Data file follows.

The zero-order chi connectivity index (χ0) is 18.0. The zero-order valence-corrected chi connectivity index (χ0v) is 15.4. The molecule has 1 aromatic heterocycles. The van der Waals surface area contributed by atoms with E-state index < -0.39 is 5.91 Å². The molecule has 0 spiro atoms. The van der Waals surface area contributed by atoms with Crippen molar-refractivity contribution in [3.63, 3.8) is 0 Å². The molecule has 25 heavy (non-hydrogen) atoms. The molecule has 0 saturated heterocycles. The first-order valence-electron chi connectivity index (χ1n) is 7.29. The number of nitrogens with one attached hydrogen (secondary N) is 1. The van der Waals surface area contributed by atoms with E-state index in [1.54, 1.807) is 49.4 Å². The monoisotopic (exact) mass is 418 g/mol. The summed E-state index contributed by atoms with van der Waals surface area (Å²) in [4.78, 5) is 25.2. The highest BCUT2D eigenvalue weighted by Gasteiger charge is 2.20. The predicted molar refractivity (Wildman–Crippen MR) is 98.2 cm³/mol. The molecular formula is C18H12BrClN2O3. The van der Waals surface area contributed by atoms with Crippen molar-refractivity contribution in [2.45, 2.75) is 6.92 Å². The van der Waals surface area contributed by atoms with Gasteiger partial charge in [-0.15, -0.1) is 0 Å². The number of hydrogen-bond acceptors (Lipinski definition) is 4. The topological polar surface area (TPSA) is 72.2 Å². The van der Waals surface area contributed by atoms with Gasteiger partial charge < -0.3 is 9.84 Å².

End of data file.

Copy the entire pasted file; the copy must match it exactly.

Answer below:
The zero-order chi connectivity index (χ0) is 18.0. The zero-order valence-corrected chi connectivity index (χ0v) is 15.4. The molecule has 1 aromatic heterocycles. The van der Waals surface area contributed by atoms with E-state index < -0.39 is 5.91 Å². The molecule has 0 spiro atoms. The van der Waals surface area contributed by atoms with Crippen molar-refractivity contribution in [3.63, 3.8) is 0 Å². The molecule has 25 heavy (non-hydrogen) atoms. The molecule has 0 saturated heterocycles. The first-order valence-electron chi connectivity index (χ1n) is 7.29. The number of nitrogens with one attached hydrogen (secondary N) is 1. The van der Waals surface area contributed by atoms with E-state index in [1.54, 1.807) is 49.4 Å². The monoisotopic (exact) mass is 418 g/mol. The summed E-state index contributed by atoms with van der Waals surface area (Å²) in [4.78, 5) is 25.2. The highest BCUT2D eigenvalue weighted by Gasteiger charge is 2.20. The predicted molar refractivity (Wildman–Crippen MR) is 98.2 cm³/mol. The molecular formula is C18H12BrClN2O3. The van der Waals surface area contributed by atoms with Crippen molar-refractivity contribution in [2.45, 2.75) is 6.92 Å². The van der Waals surface area contributed by atoms with Gasteiger partial charge in [-0.15, -0.1) is 0 Å². The number of hydrogen-bond acceptors (Lipinski definition) is 4. The topological polar surface area (TPSA) is 72.2 Å². The van der Waals surface area contributed by atoms with Gasteiger partial charge < -0.3 is 9.84 Å².